Following his disqualification woe, Li Kai Wen returns a wiser man

Following his disqualification woe, Li Kai Wen returns a wiser man
PHOTO: Following his disqualification woe, Li Kai Wen returns a wiser man

Chinese featherweight “The Underdog” Li Kai Wen returns to the ONE Championship cage on 23 February in Yangon, Myanmar, looking to continue building his skills and experience in the martial arts sphere.

The 22-year-old has martial arts in his blood, having been introduced by his father, a martial arts instructor.

“Martial arts in my family is actually ancestral. It goes back many generations,” he told ONE Championship.

“Everybody from my father’s side is a martial artist. They come from a kung fu background. My father not only taught me some skills, but also little things in life, such as building relationships with other people.

“Martial arts taught me the importance of discipline, respect, and determination, among many other spiritual principles which I try my best to adhere to in my everyday life, such as honesty, punctuality, persistence, and courage.”

Sadly for Li, his parents separated when he was 8 years of age, splitting up the family. He ended up living with his father, before he eventually enrolled in the Hunan Sports Vocational College, where he found wrestling as a release from his turbulent home life.

Li racked up an impressive 50 victories in wrestling competition, but found himself on the wrong end of bullying from some of the older members of the wrestling team. Li didn’t take kindly to the abuse, and fought back.

“I was bullied by older team members and got into fights constantly,” he said.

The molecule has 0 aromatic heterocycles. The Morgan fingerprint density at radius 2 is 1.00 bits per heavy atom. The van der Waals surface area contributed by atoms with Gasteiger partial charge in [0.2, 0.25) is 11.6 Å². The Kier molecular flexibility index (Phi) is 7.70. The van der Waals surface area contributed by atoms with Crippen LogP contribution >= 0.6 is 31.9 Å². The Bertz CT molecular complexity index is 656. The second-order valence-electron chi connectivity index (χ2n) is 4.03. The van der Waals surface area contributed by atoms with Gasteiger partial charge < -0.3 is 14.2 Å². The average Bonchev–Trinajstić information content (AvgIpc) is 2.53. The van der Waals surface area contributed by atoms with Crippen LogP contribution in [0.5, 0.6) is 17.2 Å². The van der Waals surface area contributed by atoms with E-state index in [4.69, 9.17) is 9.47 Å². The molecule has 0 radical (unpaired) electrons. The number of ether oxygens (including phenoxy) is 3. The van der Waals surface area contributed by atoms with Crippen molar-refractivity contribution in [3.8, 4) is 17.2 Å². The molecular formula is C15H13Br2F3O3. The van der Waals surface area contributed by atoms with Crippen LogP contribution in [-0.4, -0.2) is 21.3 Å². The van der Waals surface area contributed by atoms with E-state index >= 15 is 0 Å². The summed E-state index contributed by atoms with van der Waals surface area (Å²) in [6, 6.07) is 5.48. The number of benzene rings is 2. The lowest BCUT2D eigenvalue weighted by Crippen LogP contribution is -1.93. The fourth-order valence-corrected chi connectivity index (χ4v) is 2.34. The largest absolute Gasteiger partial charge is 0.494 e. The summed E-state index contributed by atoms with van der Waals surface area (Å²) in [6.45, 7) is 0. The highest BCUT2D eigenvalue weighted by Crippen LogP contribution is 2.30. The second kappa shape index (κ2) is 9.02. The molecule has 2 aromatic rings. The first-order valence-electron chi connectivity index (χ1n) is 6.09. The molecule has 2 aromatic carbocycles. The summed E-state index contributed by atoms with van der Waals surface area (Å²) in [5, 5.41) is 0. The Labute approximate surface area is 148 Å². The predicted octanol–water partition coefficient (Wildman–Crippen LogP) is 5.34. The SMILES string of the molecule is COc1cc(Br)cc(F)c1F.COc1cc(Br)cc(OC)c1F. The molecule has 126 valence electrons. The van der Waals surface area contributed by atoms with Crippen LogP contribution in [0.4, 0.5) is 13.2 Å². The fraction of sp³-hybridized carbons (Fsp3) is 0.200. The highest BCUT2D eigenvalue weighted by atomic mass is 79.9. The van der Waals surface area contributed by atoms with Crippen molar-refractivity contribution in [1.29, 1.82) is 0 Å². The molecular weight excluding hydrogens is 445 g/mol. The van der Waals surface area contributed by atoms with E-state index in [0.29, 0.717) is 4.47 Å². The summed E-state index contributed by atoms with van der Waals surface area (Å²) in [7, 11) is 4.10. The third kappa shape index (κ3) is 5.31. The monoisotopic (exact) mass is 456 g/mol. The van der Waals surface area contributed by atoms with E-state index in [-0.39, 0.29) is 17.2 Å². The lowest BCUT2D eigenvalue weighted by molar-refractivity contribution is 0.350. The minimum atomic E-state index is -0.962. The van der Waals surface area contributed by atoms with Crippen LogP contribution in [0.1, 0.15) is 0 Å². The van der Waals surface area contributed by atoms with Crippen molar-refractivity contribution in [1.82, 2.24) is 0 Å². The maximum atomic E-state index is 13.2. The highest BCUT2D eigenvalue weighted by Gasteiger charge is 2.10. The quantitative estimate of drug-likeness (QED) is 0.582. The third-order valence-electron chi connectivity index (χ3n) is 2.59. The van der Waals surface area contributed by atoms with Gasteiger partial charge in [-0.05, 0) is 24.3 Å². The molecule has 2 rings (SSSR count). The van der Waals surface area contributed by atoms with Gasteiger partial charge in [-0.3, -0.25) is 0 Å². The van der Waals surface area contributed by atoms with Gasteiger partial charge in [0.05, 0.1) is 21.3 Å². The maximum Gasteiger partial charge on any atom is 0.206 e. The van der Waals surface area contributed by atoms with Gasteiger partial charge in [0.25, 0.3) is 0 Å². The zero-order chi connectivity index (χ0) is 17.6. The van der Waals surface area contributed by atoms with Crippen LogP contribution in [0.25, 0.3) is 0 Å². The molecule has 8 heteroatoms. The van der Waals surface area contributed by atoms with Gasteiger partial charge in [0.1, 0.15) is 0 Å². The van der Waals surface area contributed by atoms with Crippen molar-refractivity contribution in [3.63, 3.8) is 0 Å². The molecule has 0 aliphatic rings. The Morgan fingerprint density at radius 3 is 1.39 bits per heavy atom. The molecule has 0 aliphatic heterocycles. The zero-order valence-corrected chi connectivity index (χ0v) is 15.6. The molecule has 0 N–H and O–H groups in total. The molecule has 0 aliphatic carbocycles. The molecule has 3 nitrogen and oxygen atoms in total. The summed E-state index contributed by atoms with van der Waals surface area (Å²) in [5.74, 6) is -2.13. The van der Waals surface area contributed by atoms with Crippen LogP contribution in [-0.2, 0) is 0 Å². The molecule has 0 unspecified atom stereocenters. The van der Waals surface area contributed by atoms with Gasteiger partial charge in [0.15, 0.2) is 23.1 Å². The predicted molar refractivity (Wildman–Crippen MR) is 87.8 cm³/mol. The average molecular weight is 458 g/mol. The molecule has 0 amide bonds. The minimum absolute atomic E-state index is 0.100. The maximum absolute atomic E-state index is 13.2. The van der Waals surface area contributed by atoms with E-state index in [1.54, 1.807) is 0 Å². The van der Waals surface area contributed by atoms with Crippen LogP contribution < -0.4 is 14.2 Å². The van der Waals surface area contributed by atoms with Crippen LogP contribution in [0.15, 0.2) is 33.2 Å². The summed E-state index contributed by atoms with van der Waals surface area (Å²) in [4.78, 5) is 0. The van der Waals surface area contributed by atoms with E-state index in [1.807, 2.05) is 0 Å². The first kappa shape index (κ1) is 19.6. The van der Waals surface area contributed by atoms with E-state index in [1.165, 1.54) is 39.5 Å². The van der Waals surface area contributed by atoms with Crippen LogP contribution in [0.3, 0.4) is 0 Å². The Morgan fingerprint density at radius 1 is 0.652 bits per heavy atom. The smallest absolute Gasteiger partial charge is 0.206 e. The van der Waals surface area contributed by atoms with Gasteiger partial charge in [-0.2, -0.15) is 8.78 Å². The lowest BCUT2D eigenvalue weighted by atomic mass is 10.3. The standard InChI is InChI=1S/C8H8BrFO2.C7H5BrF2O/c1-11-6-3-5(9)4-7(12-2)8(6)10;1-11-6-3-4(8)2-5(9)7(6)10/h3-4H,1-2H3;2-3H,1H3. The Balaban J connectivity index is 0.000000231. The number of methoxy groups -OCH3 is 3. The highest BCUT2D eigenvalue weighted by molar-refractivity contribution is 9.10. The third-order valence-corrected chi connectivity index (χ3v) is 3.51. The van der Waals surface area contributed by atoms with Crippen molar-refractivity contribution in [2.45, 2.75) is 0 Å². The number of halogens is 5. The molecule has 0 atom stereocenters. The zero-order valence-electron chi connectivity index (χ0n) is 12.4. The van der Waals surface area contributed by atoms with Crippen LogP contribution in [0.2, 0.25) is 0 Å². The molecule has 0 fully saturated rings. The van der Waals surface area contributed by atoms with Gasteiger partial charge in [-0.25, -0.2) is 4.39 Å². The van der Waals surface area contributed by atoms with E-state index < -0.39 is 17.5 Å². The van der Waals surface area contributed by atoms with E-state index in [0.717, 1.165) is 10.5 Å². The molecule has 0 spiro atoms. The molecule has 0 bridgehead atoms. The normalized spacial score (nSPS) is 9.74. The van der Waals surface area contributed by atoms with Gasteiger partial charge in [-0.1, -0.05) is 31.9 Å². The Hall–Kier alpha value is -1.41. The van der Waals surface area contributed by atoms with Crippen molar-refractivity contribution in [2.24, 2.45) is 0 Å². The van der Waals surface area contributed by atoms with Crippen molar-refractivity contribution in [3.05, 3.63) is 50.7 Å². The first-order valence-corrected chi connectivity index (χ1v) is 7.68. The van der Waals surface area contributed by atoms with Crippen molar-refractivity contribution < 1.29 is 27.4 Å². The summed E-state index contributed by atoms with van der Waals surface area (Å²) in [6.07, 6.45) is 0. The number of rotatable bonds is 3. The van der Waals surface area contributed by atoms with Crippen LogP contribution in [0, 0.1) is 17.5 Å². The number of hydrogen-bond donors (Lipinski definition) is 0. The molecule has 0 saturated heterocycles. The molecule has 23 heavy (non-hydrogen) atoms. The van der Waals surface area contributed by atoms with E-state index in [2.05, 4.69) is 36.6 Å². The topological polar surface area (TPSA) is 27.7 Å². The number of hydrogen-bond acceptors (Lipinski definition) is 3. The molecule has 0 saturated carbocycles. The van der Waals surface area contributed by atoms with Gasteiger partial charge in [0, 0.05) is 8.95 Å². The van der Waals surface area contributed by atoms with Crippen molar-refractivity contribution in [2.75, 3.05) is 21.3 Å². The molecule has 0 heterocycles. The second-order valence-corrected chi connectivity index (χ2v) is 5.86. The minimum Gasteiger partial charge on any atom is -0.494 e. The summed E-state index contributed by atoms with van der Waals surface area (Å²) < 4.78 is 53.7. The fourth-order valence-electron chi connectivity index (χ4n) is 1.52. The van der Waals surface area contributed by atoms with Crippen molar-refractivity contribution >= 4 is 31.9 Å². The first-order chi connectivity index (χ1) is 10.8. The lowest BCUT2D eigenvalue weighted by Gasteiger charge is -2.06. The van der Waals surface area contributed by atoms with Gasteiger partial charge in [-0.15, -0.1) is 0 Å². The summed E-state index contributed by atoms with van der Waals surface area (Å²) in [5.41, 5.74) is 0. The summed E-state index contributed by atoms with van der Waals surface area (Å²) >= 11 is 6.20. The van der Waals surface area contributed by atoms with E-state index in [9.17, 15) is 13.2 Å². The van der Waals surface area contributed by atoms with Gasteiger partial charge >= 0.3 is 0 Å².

“There is a tradition of hazing at my school, which instigated many fights and arguments among teammates.

“I stayed and trained at my school until I turned 18. My entire childhood and adolescent years were spent there, so instead of having a ‘normal childhood’ living at home with my family, I lived among teammates. I followed the regulations of the school, and the coaches were my guardians.”

Once he turned 18, Li headed into the cage, training at Tianjin Top Team, home of fellow ONE Championship athletes Ma Jia Wen and “The Stalker” Xie Bin.

“I started training when I turned 18, out of the sheer love for the sport and the competitiveness of it,” he said.

“It is a complete sport, which allows me to demonstrate and showcase all aspects of being a well-rounded athlete.”

He embarked on a pro career and achieved a spot in the ONE Featherweight Beijing Tournament in 2014, winning back-to-back bouts to become the tournament champion.

He followed up with two more wins before losing to current ONE Lightweight and Featherweight World Champion Martin “The Situ-Asian” Nguyen. But rather than see his momentum derailed, he bounced back with victory over Malaysian contender Keanu Subba in July 2016.

Then, after a spell developing his skills in the United States with stints at Team Alpha Male, Kings MMA, and Millennia MMA, he returned to the ONE Championship cage for an ill-fated bout with Ahmed Mujtaba at ONE: IMMORTAL PURSUIT.

Unfortunately Li was disqualified early on in the contest after a succession of illegal strikes, something he put down to not having enough experience.

Now he’s ready to return, better for the experience, and ready to showcase his skills once again when he takes on newcomer Roel “Akiyama” Rosauro at ONE: QUEST FOR GOLD in Yangon, Myanmar.

“I am ready, and this time, I will beat him,” he stated.

“I want to show everyone I will never give up. This time, I am not taking it easy. I will beat him with the strength and the skills I have.”